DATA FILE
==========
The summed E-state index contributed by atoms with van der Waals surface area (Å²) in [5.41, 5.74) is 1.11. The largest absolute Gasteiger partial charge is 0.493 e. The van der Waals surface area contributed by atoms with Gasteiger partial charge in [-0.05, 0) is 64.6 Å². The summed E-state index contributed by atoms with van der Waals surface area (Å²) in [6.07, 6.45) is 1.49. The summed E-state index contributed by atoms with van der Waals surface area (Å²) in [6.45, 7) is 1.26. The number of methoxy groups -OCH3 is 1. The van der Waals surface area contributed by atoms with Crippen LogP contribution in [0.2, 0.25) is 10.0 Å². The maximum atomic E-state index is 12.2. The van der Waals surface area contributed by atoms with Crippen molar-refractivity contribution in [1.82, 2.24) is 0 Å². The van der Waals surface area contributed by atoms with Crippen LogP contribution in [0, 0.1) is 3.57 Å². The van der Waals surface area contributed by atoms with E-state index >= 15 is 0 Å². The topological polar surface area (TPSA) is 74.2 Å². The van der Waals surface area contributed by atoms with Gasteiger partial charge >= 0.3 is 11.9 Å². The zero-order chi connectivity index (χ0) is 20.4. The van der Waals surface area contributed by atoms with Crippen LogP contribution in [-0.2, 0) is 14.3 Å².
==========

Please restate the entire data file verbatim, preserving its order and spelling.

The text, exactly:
The summed E-state index contributed by atoms with van der Waals surface area (Å²) in [5.41, 5.74) is 1.11. The largest absolute Gasteiger partial charge is 0.493 e. The van der Waals surface area contributed by atoms with Gasteiger partial charge in [-0.05, 0) is 64.6 Å². The summed E-state index contributed by atoms with van der Waals surface area (Å²) in [6.07, 6.45) is 1.49. The summed E-state index contributed by atoms with van der Waals surface area (Å²) in [6.45, 7) is 1.26. The number of methoxy groups -OCH3 is 1. The van der Waals surface area contributed by atoms with Crippen LogP contribution in [0.2, 0.25) is 10.0 Å². The maximum atomic E-state index is 12.2. The van der Waals surface area contributed by atoms with Crippen molar-refractivity contribution in [1.82, 2.24) is 0 Å². The van der Waals surface area contributed by atoms with Crippen LogP contribution in [0, 0.1) is 3.57 Å². The van der Waals surface area contributed by atoms with E-state index >= 15 is 0 Å². The topological polar surface area (TPSA) is 74.2 Å². The van der Waals surface area contributed by atoms with Gasteiger partial charge >= 0.3 is 11.9 Å². The zero-order chi connectivity index (χ0) is 20.4. The van der Waals surface area contributed by atoms with Crippen LogP contribution in [-0.2, 0) is 14.3 Å².